The value of Amazon, Google, etc. is the constant update via the people.
Network collaboration - Usenet is the mother.
Ad hocracy (Doctorow) - OSS is one.
Software paradigm of the future => *Collaboration* paradigm of the future.
Collabnet puts in OSS infrastructure inside organization's firewall, e.g. HP's printer drivers.
ASP.net reengineered ASP for XML - denied, backward compatibility. Six weeks time to hack it anyway. People took pieces of code here and there they liked then Gates annointed.
Network + Developers == OSS-like behavior.
"Listening to Napster" - keynote at a P2P conference. People can build a collective work as a by-product of their own self-interest.
Watching connections in Google, Amazon, elsewhere e.g. - we contribute with every link, book, etc.
Linus - essay in Open Sources - architecture of Linux and Internet supports individual contributions that add up.
Just now in throws of figuring out new business models. IBM Websphere, Mac OS X look like the Compaq business model. Selling commodity with add-in value.
Who will come along with the Dell model - "build commodity to suit." Key is the process of assembling the product, not what the product is.
Cable TV - pay per view not as successful as subscription. Aggregating larger packages of OSS.
Professional services business model not the most interesting thing.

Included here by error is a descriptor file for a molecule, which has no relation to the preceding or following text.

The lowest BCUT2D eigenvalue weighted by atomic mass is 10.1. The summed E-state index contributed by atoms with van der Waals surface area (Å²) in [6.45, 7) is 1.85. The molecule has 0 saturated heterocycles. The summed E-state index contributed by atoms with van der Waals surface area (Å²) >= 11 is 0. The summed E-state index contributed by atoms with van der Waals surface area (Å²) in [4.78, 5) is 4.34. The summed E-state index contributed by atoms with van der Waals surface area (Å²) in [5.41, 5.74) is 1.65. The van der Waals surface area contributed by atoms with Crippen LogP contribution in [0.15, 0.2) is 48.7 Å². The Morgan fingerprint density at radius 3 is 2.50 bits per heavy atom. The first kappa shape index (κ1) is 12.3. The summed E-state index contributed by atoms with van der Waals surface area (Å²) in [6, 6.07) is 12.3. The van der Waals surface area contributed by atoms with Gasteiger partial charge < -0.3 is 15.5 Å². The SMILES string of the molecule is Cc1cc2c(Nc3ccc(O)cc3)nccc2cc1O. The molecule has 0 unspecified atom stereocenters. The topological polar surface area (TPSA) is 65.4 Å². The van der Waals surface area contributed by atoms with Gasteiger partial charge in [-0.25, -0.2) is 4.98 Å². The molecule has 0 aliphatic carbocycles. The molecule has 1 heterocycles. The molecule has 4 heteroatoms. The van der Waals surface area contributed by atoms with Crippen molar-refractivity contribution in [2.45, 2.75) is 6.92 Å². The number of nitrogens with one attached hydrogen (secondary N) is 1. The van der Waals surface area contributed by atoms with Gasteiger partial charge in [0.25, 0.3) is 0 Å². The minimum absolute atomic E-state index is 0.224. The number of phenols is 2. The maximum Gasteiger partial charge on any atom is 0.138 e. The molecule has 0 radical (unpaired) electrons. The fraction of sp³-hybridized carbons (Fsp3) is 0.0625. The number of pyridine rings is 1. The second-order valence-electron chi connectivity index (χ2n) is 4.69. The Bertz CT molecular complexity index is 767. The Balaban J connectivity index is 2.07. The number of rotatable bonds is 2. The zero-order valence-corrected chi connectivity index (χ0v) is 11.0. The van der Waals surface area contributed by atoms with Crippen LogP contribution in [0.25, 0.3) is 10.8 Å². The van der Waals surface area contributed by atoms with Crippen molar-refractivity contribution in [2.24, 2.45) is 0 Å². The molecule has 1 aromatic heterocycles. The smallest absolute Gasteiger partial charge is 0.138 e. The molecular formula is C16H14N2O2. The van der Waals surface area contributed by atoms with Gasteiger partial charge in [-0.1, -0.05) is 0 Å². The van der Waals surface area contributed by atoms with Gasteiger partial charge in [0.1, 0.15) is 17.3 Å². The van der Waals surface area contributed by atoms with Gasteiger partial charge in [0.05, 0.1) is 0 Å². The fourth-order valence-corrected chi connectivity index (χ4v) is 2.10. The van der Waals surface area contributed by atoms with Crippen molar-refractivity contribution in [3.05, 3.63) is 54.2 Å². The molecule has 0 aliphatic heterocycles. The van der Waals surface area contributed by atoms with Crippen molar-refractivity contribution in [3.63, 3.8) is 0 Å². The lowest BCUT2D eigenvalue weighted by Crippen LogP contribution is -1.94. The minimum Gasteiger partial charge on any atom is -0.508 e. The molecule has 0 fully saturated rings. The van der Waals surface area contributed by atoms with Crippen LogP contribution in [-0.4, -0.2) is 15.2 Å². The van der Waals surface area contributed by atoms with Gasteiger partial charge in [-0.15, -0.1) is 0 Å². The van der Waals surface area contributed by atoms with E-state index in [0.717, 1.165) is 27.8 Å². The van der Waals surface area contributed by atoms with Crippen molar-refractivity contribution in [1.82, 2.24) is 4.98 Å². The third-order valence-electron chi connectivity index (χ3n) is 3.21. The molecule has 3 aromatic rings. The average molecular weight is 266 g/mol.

UUNET made money with services - low margin ISP w/billions in revenue. Not by packaging UUNET software.
Network Solutions did not want DNS registration - then found the business model and did not want to give up the monopoly. Another ISP.
OSS developers need to pay attention to things not central... P2P, Rendezvous, Hydra, wireless, "social software"... all about network enabled collaboration. Or you will get behind the curve.
Increased customization - not just software. Look for hidden service business models. Collaboration beyond software.
Mapping software has not figured out use collaboration yet... location based services, individual contributors of data points into what's happening on the map.
Watch the alpha geeks - prefiguring larger movements. Screen scraping predicted web services. Rethink OSS in context of web services and network computing.
Who owns the data? License implications of data relationships. What will the bill or rights be for web services?
Kurzweil - long term thinking. Build out into the future. THE END